It’s happening now: a monumental shift from TVs and PCs to tablets and smartphones. It’s called the mobile revolution. It’s old news right? Wrong. There is still money to be made as the mobile revolution continues to grow. We may be past the beginning, but we are nowhere near the end.
In fact, the International Data Corporation projects 18.3% annual growth in the smartphone market until 2016, a 96% increase over four years. Neil Mawston of Strategy Analytics says that the number of smartphones in the world will double in the next three years from one to two billion. By 2015, almost a third of the world will possess smartphones.
Here are three companies that will profit from the mobile trend.
Football gone mobile
Americans’ eyes are glued to football more than any other professional sport. The two most recent Super Bowls, for example, generated ratings over 48, making them the most watched television events ever. So Verizon Communications Inc. (NYSE:VZ) decided to harness this potential cash cow.
In June, Verizon Communications Inc. (NYSE:VZ) paid the NFL $1 billion for rights to air Sunday afternoon games on mobile devices. Before, Verizon Communications Inc. (NYSE:VZ) could only stream Sunday, Thursday, and Monday night games. Now, Verizon Communications Inc. (NYSE:VZ) users can enjoy Sunday afternoon games in their home market as well.
This deal is dynamite for Verizon Communications Inc. (NYSE:VZ) as it gives the carrier a way to widen its economic moat. Through the deal, Verizon Communications Inc. (NYSE:VZ) hopes to attract new customers while also earning subscription and advertising dollars through the exclusive NFL app.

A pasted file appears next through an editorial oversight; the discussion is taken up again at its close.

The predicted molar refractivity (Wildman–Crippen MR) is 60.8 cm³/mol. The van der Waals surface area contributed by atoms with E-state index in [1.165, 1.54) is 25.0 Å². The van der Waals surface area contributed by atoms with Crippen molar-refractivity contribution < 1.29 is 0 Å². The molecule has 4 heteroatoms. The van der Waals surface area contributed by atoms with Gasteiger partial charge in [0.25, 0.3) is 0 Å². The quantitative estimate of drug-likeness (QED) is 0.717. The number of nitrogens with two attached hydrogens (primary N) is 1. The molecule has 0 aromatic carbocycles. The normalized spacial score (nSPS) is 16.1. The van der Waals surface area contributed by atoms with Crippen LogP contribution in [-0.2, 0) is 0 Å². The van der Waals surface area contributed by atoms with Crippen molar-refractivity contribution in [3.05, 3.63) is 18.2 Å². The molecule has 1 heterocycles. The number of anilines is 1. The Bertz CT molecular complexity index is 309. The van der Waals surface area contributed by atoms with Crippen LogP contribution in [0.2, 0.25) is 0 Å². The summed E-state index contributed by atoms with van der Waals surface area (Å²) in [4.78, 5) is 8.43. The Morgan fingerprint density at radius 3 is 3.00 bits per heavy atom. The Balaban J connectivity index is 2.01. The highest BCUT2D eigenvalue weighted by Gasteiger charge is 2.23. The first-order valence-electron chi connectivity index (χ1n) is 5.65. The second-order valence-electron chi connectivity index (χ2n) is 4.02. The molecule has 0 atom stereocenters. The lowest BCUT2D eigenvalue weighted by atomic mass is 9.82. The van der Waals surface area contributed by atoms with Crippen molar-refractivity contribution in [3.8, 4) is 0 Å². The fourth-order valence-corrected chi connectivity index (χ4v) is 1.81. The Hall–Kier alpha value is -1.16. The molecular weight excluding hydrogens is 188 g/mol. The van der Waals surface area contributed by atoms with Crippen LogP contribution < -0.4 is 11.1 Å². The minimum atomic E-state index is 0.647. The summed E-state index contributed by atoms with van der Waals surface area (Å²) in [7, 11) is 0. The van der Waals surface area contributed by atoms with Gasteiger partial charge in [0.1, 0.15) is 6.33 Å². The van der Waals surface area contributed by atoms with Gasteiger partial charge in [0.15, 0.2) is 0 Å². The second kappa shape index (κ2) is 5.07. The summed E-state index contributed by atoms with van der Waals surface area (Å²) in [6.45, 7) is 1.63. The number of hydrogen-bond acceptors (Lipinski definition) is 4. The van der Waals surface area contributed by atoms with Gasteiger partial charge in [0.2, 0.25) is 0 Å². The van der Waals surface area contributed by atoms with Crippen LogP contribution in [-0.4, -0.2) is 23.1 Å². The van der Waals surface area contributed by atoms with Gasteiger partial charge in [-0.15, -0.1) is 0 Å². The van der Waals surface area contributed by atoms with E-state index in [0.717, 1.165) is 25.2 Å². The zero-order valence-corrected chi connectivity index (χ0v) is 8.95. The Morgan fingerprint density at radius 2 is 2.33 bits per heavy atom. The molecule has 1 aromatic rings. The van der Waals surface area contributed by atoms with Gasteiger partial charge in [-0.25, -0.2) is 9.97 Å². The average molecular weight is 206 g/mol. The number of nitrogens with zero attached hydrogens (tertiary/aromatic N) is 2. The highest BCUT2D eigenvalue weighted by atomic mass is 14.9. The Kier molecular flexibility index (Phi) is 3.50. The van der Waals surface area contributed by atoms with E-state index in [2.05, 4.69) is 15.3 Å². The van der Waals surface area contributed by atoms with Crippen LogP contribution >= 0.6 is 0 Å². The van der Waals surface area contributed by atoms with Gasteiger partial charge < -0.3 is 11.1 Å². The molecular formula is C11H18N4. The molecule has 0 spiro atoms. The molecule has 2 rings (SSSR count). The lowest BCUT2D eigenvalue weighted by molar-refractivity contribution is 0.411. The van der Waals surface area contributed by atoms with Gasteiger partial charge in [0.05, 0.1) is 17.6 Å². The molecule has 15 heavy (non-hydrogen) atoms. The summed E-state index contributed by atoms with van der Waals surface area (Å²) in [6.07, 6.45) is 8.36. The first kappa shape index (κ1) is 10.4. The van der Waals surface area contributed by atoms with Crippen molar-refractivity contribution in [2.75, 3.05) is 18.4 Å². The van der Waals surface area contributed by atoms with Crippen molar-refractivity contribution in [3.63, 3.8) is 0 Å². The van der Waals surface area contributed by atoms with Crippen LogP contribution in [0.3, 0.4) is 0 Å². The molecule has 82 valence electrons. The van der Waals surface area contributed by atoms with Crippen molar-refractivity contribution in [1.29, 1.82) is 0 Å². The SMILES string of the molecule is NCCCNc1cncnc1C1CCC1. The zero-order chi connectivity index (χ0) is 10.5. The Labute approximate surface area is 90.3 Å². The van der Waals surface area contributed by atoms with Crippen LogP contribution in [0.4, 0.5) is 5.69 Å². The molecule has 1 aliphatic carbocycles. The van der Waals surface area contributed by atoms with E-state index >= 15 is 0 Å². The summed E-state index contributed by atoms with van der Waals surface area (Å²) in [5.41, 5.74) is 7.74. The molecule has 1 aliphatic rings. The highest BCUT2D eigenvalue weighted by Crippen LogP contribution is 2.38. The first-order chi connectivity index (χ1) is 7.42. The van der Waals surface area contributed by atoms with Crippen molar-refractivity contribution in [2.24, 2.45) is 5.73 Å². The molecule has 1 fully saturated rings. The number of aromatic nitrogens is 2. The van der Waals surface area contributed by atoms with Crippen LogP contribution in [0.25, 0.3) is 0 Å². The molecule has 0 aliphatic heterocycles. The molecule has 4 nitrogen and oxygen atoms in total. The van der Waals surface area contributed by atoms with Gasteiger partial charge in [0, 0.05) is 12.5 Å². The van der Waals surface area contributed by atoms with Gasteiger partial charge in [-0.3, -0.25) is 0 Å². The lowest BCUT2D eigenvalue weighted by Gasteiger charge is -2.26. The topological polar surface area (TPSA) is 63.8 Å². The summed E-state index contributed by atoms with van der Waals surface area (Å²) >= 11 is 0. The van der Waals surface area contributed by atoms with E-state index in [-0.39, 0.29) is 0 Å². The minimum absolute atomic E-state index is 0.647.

The deal comes to the dismay of cable companies like Comcast Corporation (NASDAQ:CMCSA), one of many television providers who are losing their grip on exclusive rights to sports programming. Although Comcast Corporation (NASDAQ:CMCSA) is expanding its options to meet increased demand for streaming and applications (the firm recently experimented with on-demand streaming for certain programs), the NFL is the Holy Grail of television.
Advertisers especially love the NFL because games are rarely recorded for later. When consumers are watching football, it’s almost always live – no fast-forwarding commercials. Still, if consumers stop watching the games on TV, advertisers will logically reduce advertising spend on the tube.
If at first you don’t succeed…
Unfortunately for Facebook Inc (NASDAQ:FB), its highly anticipated release of the ‘Facebook Inc (NASDAQ:FB) Home’ interface did not go as well as the company hoped. The Android skin that effectively makes users’ devices revolve around Facebook Inc (NASDAQ:FB) received disappointing ratings from the get-go. Reception could have been worse, but it seemed consumers weren’t impressed with version one of Facebook Inc (NASDAQ:FB)’s mobile initiative.